His interest in stage lighting began when he joined his high school’s theater department as a light operator. Later, he applied for the student lighting manager position. In his 39 years at the EMU, Kraiman has provided lighting for concerts in the Ballroom and at Macarthur Court. Three years after graduating with a telecommunications and film degree, he joined the building’s professional staff during the 1985-86 school year.

“Back then there were fewer professional staff, so facilitation of events and support fell to student crews,” Kraiman said.

As the technical services manager, Kraiman was in charge of ensuring that the contractual specifications were met. Often the Ballroom could not fill all the accommodations bands demanded and Kraiman would have to compromise with road managers on specifications that worked for the groups.

“Godfather of punk” Iggy Pop played the EMU Ballroom in February of 1983. (Courtesy of Mike Kraiman)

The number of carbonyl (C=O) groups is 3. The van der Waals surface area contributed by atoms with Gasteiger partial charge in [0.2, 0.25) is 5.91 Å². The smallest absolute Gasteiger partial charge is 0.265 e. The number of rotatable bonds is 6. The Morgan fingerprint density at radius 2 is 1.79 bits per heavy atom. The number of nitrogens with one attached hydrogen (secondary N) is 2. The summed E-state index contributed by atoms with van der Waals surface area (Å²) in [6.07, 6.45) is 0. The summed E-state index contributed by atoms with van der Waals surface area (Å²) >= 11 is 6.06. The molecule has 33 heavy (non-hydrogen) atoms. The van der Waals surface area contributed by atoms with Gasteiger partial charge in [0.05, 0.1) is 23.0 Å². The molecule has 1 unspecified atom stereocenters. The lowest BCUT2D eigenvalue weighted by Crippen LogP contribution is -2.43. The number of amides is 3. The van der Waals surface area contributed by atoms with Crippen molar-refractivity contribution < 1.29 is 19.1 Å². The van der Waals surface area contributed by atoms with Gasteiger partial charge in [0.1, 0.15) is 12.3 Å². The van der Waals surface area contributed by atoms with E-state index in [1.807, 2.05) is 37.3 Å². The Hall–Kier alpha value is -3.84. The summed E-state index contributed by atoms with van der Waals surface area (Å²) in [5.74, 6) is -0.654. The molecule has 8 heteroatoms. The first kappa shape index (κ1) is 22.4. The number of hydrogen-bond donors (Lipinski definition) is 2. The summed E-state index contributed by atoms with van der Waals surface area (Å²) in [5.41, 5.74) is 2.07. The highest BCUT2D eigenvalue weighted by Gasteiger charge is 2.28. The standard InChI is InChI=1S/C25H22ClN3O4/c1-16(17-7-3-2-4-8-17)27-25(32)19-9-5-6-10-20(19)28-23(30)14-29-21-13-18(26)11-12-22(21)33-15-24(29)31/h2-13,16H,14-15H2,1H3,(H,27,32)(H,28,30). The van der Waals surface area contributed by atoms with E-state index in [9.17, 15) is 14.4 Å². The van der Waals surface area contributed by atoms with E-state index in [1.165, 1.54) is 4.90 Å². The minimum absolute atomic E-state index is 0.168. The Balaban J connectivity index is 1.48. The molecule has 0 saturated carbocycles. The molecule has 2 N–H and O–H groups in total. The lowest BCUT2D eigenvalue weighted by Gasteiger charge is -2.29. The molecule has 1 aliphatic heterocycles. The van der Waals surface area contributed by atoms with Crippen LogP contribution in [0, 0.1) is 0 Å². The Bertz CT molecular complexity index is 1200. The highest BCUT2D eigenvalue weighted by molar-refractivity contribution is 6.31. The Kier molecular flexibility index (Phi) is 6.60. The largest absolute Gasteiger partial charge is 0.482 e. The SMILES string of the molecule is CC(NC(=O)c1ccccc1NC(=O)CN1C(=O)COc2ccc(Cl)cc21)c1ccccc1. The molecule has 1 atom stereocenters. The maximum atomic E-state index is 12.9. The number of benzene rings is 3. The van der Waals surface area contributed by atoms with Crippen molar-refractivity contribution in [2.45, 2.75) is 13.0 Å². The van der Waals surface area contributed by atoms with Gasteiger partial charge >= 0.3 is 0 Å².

Despite having technical limitations, the Ballroom was still a prime destination when college rock was a thriving genre in the ’80s and early ’90s as many campus radio stations played music that the major stations would not. Bands like R.E.M., The Replacements, Husker Du and the Pixies, all of whom performed at the Ballroom, found receptive audiences on the national college circuit.

“If a band was going to come to Eugene, it was pretty much the Ballroom or Mac Court,” Kraiman said. “Once the Hult Center opened up, they took a lot of that business. We still did do a fair amount of programming, but that was part of the equation, not necessarily the whole thing.”

The Cultural Forum, today known as the Center for Student Involvement, had a general idea of which performers could draw a sizeable enough crowd to justify booking a show. The forum served as an active force in drawing bands onto campus.

“There’s a lot of factors playing out right now that have been changing the landscape of music generally,” Chong said. “For the last 15-20 years, music has kind of changed, especially here in Eugene.”

With evolving tastes and musical genres, promoters are faced with the challenge of anticipating what shows will draw a sizable enough audience.

“When concert promoters are looking for dollar signs and things they can sell, the ballroom now doesn’t seem as attractive because you can’t put as many people in there,” Kraiman said.

Access to parking is another major factor preventing large-scale events in the ballroom. Campus has become more bike and pedestrian friendly through the years, but there are only 60 parking spaces available at the EMU with more metered parking available on campus.